So what is a Catalytic Converter? This is a device that uses a catalyst to convert three harmful compounds in car exhaust into harmless compounds.

Wheels and Tyres
Big and important topic, this one! Look at the palm of your hand. Not that big is it? But that’s the size of the ‘contact patch’ between each properly inflated tyre and the road. Unless you’re on a motorbike, or driving a Reliant Robin, you have got four of these helping you brake and corner.

When manufacturers develop cars, a lot of research and testing time goes into correct types and sizes of wheels and tyres to give optimum performance, at correct tyre pressures, under braking, cornering and accelerating. But you’ve just looked in the local motor discount shop and seen a superb looking set of wide alloy wheels that will impress your mates and help you look cool for the girls! Take great care! Unless wheels and tyres are approved for your car, you may end up with less grip than you started with!

It’s time for a quick Q&A test on tyres. Here goes:-
1) What is the legal minimum tyre tread depth in the UK?
2) Who is legally responsible for tyres, driver or owner?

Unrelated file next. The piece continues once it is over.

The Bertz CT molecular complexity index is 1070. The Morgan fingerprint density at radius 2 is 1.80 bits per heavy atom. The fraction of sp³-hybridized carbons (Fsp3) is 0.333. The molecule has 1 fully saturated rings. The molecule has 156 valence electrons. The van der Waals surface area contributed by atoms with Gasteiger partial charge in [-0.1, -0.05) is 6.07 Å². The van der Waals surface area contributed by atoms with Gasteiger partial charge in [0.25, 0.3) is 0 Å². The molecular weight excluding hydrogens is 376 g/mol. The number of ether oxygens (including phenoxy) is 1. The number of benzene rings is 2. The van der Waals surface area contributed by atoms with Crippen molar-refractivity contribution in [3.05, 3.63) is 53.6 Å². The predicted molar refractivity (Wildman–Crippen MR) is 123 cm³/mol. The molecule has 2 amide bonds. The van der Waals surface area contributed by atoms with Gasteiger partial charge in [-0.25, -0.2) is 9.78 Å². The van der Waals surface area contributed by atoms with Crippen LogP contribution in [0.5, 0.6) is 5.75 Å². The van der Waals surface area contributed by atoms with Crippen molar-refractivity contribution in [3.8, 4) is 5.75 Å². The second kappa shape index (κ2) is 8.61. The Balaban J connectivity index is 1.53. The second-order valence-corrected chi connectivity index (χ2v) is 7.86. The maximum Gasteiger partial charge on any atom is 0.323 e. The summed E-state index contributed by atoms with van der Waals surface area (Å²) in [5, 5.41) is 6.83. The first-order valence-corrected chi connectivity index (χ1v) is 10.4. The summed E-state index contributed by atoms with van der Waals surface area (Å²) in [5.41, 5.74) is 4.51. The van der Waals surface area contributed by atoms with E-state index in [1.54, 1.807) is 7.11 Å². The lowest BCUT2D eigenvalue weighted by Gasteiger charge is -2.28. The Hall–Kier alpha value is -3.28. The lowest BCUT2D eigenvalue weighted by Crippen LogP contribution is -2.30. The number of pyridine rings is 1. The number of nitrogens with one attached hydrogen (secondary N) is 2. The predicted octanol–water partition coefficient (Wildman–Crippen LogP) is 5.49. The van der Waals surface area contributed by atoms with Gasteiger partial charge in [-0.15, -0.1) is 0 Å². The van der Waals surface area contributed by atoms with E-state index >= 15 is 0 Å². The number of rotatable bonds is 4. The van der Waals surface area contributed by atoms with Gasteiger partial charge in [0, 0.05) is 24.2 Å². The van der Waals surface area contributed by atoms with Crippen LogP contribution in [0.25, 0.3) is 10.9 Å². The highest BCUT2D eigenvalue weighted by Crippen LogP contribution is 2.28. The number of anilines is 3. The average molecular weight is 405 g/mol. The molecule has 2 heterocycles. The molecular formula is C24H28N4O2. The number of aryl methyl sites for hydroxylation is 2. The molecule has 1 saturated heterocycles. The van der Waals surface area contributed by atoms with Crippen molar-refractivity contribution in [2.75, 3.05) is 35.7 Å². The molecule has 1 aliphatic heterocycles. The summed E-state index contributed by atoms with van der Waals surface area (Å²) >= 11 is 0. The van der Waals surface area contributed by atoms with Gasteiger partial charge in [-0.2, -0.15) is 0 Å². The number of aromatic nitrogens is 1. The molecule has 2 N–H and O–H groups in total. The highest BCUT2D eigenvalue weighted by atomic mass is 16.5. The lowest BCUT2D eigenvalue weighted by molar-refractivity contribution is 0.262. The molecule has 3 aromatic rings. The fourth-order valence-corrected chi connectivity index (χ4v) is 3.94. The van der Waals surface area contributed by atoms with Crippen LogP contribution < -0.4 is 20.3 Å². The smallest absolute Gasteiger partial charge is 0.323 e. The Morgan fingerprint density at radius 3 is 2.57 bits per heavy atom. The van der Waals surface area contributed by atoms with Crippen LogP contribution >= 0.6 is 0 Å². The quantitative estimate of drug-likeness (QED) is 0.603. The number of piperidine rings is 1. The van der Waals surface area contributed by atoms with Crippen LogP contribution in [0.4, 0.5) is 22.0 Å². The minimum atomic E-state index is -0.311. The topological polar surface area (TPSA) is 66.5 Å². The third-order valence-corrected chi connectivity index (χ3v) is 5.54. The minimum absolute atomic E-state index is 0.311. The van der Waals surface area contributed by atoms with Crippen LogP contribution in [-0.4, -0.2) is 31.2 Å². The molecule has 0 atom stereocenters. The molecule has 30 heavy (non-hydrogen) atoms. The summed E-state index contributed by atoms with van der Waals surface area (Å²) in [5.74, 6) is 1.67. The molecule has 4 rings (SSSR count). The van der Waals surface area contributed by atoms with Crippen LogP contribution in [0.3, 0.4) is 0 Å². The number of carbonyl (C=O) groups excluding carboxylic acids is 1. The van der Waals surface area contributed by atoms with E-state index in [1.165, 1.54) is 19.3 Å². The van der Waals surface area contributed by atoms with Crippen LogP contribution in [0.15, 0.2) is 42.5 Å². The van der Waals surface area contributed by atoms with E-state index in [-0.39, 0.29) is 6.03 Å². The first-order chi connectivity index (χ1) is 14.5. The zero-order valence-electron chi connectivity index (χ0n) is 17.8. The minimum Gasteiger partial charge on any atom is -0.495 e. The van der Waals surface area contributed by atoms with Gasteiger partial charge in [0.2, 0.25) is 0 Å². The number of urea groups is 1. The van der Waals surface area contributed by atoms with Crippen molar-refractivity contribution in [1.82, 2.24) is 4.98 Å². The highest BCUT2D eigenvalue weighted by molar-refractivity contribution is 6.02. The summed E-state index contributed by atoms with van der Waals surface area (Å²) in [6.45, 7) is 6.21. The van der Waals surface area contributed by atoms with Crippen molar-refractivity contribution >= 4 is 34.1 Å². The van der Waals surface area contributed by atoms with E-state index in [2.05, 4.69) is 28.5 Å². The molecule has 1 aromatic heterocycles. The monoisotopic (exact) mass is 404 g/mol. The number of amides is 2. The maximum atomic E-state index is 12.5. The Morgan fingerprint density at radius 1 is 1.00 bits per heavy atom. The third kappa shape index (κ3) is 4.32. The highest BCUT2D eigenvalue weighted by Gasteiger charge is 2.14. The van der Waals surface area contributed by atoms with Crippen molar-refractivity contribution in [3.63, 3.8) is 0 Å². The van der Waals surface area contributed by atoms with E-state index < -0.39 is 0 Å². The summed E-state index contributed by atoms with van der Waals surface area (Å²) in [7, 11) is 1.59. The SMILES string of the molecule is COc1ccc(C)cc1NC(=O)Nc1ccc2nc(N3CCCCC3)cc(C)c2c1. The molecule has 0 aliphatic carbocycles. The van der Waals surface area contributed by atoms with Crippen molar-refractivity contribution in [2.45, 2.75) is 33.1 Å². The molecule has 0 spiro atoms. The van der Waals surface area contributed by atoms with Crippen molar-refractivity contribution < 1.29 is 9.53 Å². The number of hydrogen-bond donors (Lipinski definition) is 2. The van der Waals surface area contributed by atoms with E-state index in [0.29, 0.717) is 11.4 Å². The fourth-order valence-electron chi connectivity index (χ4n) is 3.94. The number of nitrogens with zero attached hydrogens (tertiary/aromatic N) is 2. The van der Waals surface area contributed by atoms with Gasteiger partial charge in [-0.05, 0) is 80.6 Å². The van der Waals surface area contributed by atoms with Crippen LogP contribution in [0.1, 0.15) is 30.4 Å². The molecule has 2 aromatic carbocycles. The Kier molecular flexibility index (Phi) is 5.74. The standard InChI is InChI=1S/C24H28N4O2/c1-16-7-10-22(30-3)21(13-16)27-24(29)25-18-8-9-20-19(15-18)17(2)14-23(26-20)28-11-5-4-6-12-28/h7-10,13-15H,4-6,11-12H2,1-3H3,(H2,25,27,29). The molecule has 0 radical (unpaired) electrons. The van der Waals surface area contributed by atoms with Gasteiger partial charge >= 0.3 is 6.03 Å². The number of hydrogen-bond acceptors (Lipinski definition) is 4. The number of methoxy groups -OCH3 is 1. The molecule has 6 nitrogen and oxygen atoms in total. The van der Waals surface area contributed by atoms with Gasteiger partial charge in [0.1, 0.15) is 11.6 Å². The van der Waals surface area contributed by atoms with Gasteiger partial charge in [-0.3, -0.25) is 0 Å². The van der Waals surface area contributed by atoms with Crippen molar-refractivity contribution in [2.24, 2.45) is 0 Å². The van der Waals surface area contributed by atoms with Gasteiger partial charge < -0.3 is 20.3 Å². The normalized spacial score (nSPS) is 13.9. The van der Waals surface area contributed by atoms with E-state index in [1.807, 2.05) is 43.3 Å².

3) What is the maximum fine per illegal tyre, in points and money?
4) How often should we check tyre condition and pressures?
5) Why is it that screw or nail punctures happen

1) 1.6mm, across the central 3/4 of the tread and all the way round.
2) Always the driver, with possible incrimination of the owner.
3) 3 penalty points and up to £2,500 per illegal tyre!
4) Weekly minimum, but check before driving after someone else has –
they may have ‘kerbed’ the front, nearside tyre and damaged it!
5) The front tyre runs over the screw or nail, flicks it upright and the rear tyre runs onto it!

In the wet, incorrect tyre pressures and shallow tread depth reduce tyre performance dramatically!! Please Check Your Tyres Often!!

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Driving Skills for Life